Here is the rest of what VAN, Valley Action Network want;

"A Human City where people come before big business interests;

Action on climate change and zero tolerance for polluters;

Free Council services; Community Boards for all, with extra powers;

Free and frequent public transport;

Rates reductions for residents before greedy corporations."

This is mixed news. These people could be very handy. They will split the left vote. But they could also increase it.

It's a shame their obvious enthusiasm and energy - great name and website - are wasted on defunct ideas. People need business and business needs people. Period.

(I can agree with their policy of stopping rates remission to attract economic development which I have always opposed.)

Wednesday, September 12, 2007

There is still a glimmer of light

Thanks to Mike E for posting this. I have pinched it and savoured it. This is exactly what needs to be said in Parliament. Nothing could highlight better for me why I support ACT and why National does not get within a cat's whisker. Fantastic speech with an ironic interjection from Hone 'let's ban tobacco' Harawira and downright foolish interjections from Clayton Cosgrove.

First Reading

RODNEY HIDE (Leader—ACT): It is very interesting to follow first of all Nandor Tanczos from the Green Party and then Judy Turner from the United Future party. It is interesting to compare the approaches, because within the two approaches I think we see the two extremes on this bill. I have to say that the *ACT party stands firmly beside the Green Party’s position. Let me just explain what Judy Turner’s position is. She and her party declared themselves here today to be prohibitionists, because she said that if we knew then what we know now, we would have banned alcohol and tobacco. What I like about Judy Turner and United Future’s position is that they are at least consistent. She says we should do is ban all new things that could hurt us, and once it is assumed by the *State that they are OK and Judy Turner says that they are OK, then people would be allowed to use them. So in Judy Turner’s conception, there would be no alcohol, there would be no tobacco, there would probably be no sugar, there would probably be no ice cream—
Hone Harawira: No rugby.
RODNEY HIDE: —certainly no rugby, and probably not a lot of fun, because we would have the “fun police” banning anything that might have some element of risk.
R Doug Woolerton: What a load of rubbish this is!
RODNEY HIDE: I could not agree with Doug Woolerton more that this bill is a load of rubbish.
Hon Clayton Cosgrove: Tell that to the mums and dads.
RODNEY HIDE: Well, Mr Clayton Cosgrove says I should tell that to the mums and dads. It is a very instructive thing that Mr Cosgrove came down to this House, as he was going to solve the problem of boy racers with legislation. So we got ourselves all into a fury, and I think it was the ACT party and the Green Party that voted against that, too.
We warned the Minister then that passing…
We warned the Minister then that passing legislation would not deal with the problem. Let me tell Mr Cosgrove, Mr Woolerton, and the mums and dads who are listening that we will not solve the drug problem in this Parliament. We will not solve the problem through prohibition. We will not solve the problem by passing laws. Mr Woolerton well knows, I think, that more harm is done by alcohol and tobacco than by party pills. More harm is done, and they are sitting there, banning something because of a perceived problem and because Judy Turner says that the horse has already bolted on alcohol and tobacco. But here is the real problem. Judy Turner went on to say that the Green Party goes on about people getting arrested and she asked whether that was the reason we should not have laws against violence. Actually, we have laws against violence because that is an infringement of other people’s rights. But for people who are taking benzylpiperazine or who are having a cigarette or drinking some alcohol, the damage they are doing is, in the main, to themselves and not to another human being, and there is a fundamental difference between the two.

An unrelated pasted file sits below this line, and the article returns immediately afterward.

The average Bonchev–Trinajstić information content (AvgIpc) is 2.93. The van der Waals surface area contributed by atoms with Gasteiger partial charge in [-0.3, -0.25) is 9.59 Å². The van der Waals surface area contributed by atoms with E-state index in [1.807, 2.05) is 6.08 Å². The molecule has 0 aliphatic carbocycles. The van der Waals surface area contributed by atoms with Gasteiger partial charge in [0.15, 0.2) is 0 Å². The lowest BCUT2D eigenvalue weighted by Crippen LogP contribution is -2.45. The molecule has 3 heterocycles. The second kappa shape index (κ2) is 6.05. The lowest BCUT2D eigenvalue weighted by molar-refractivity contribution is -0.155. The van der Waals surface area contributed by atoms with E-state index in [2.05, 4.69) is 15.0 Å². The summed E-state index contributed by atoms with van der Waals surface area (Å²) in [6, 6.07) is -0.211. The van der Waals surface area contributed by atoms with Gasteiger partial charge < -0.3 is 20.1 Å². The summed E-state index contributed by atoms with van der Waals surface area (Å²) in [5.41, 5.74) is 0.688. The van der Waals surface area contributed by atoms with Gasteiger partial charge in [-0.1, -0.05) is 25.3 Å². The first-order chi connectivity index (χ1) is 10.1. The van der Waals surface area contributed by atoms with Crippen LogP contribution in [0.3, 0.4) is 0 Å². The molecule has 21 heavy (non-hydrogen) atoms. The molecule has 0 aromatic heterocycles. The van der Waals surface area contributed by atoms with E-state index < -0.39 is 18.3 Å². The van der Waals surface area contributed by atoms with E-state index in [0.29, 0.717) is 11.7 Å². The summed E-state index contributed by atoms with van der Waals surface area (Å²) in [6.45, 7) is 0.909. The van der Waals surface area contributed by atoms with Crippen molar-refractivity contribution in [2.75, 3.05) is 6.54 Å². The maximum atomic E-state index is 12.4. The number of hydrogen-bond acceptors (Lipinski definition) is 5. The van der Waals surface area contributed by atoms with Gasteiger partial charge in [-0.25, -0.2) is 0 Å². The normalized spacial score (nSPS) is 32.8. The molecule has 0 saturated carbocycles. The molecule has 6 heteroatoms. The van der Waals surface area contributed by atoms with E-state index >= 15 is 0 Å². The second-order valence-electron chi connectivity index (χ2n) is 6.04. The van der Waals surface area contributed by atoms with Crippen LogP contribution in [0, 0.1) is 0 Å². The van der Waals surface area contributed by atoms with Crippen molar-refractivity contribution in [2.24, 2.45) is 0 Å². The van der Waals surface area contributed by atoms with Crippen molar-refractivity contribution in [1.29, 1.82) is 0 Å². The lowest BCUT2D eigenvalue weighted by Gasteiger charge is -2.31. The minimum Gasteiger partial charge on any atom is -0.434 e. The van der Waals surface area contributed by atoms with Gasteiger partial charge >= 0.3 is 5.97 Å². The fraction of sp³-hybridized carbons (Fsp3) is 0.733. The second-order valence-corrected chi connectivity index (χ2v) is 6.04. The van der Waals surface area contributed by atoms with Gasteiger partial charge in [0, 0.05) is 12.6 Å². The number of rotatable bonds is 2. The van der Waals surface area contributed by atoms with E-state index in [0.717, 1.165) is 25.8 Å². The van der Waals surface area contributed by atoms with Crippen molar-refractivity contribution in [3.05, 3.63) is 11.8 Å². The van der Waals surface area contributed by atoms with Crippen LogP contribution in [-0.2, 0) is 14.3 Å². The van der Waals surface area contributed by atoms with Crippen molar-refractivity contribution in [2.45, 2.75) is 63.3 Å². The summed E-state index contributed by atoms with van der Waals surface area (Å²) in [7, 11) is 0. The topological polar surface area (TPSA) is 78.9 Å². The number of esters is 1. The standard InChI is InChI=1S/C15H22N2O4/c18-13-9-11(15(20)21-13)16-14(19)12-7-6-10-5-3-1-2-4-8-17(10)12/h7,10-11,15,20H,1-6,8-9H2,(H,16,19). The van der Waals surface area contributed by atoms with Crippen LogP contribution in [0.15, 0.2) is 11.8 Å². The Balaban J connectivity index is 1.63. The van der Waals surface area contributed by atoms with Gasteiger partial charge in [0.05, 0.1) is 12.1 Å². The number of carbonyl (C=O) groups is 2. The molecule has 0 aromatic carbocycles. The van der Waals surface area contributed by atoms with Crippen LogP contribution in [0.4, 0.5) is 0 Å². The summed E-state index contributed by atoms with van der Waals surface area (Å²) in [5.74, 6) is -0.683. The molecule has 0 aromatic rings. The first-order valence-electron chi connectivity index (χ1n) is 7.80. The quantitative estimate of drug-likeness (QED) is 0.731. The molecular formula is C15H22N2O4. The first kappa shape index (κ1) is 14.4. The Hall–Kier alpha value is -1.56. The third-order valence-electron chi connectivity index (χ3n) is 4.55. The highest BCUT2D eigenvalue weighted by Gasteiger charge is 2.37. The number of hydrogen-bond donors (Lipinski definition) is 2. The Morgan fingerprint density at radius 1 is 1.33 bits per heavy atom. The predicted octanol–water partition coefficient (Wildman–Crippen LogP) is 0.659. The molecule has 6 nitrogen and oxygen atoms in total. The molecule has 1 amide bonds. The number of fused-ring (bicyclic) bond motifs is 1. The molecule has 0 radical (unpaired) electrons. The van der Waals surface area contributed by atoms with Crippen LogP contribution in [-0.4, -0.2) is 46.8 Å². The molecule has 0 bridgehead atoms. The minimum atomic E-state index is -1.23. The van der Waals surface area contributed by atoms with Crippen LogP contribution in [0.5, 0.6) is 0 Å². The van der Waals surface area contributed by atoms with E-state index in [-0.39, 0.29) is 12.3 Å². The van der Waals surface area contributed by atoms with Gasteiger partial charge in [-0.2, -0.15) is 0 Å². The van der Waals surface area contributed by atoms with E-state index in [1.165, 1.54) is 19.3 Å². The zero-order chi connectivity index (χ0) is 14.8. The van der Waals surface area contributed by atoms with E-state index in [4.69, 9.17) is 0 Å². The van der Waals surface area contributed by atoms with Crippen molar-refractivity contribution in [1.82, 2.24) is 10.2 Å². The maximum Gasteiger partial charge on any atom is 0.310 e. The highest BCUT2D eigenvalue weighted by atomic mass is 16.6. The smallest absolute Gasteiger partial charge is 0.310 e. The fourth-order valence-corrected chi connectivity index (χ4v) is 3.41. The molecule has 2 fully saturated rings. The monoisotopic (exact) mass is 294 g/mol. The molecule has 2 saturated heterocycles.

Hon Member: Have a look at road deaths.
RODNEY HIDE: Well, road deaths are the same. That is why we have road rules, and that is why the ACT party supports road rules. Here is the next point. This Government—and, indeed, the previous National Government was worse—could not keep drugs out of our jails. We have people locked up, 24 hours a day, 7 days a week, under heavy surveillance, and we cannot keep the drugs out. Yet we are sitting here in Parliament passing a law as though we can somehow keep drugs out of our streets, out of our pubs, and out of our communal places.
Hon Clayton Cosgrove: Live and let live.
RODNEY HIDE: I think that to live and let live is not a bad place to start, I say to Mr Cosgrove. It is better than having a policy of saying that we do not like it, so let us ban it and lock up anyone who disagrees with us. In fact, let us go further, I say to Mr Cosgrove, and say that if anyone even has a political disagreement with us, we should ban that person as well. We could say we will ban the party pills and we will ban political debate because they do not suit us. We could say that any people who disagree, who say that people might have some rights and responsibilities, and who say that they would rather live in a society where people had some choices apart from what the Government chooses, including the choice to make mistakes, should be banned. I am looking at Mr Woolerton. He has made a few.